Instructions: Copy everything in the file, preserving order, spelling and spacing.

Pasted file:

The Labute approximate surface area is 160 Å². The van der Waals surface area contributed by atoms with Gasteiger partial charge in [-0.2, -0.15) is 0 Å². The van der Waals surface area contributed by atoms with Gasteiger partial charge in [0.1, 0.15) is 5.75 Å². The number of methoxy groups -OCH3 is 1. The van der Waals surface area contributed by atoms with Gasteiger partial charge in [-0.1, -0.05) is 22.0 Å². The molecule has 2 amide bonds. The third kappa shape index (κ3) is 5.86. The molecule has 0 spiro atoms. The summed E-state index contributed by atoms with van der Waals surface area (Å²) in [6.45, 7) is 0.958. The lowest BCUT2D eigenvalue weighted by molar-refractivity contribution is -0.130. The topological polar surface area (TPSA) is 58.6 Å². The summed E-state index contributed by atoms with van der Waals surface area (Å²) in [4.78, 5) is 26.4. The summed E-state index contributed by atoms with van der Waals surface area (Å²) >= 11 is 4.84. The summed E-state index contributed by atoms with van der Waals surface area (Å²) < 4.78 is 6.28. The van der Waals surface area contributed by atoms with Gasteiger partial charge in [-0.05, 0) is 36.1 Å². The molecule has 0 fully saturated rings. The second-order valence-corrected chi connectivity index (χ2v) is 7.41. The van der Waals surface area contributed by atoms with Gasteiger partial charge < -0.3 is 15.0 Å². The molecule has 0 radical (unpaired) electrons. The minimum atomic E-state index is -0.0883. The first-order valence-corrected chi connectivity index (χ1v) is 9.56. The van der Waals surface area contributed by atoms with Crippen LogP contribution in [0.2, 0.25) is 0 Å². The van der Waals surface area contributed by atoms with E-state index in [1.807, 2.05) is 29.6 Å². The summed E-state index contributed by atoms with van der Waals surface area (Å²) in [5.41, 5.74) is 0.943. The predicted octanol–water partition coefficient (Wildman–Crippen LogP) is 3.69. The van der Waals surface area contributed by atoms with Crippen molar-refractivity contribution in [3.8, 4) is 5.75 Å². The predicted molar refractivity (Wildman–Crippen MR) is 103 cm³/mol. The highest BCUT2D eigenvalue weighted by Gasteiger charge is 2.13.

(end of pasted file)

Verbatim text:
The Labute approximate surface area is 160 Å². The van der Waals surface area contributed by atoms with Gasteiger partial charge in [-0.2, -0.15) is 0 Å². The van der Waals surface area contributed by atoms with Gasteiger partial charge in [0.1, 0.15) is 5.75 Å². The number of methoxy groups -OCH3 is 1. The van der Waals surface area contributed by atoms with Gasteiger partial charge in [-0.1, -0.05) is 22.0 Å². The molecule has 2 amide bonds. The third kappa shape index (κ3) is 5.86. The molecule has 0 spiro atoms. The summed E-state index contributed by atoms with van der Waals surface area (Å²) in [6.45, 7) is 0.958. The lowest BCUT2D eigenvalue weighted by molar-refractivity contribution is -0.130. The topological polar surface area (TPSA) is 58.6 Å². The summed E-state index contributed by atoms with van der Waals surface area (Å²) in [4.78, 5) is 26.4. The summed E-state index contributed by atoms with van der Waals surface area (Å²) >= 11 is 4.84. The summed E-state index contributed by atoms with van der Waals surface area (Å²) < 4.78 is 6.28. The van der Waals surface area contributed by atoms with Gasteiger partial charge in [-0.05, 0) is 36.1 Å². The molecule has 0 fully saturated rings. The second-order valence-corrected chi connectivity index (χ2v) is 7.41. The van der Waals surface area contributed by atoms with Gasteiger partial charge < -0.3 is 15.0 Å². The molecule has 0 radical (unpaired) electrons. The minimum atomic E-state index is -0.0883. The first-order valence-corrected chi connectivity index (χ1v) is 9.56. The van der Waals surface area contributed by atoms with Crippen LogP contribution in [0.2, 0.25) is 0 Å². The van der Waals surface area contributed by atoms with E-state index in [1.807, 2.05) is 29.6 Å². The summed E-state index contributed by atoms with van der Waals surface area (Å²) in [5.41, 5.74) is 0.943. The predicted octanol–water partition coefficient (Wildman–Crippen LogP) is 3.69. The van der Waals surface area contributed by atoms with Crippen molar-refractivity contribution in [3.8, 4) is 5.75 Å². The predicted molar refractivity (Wildman–Crippen MR) is 103 cm³/mol. The highest BCUT2D eigenvalue weighted by Gasteiger charge is 2.13.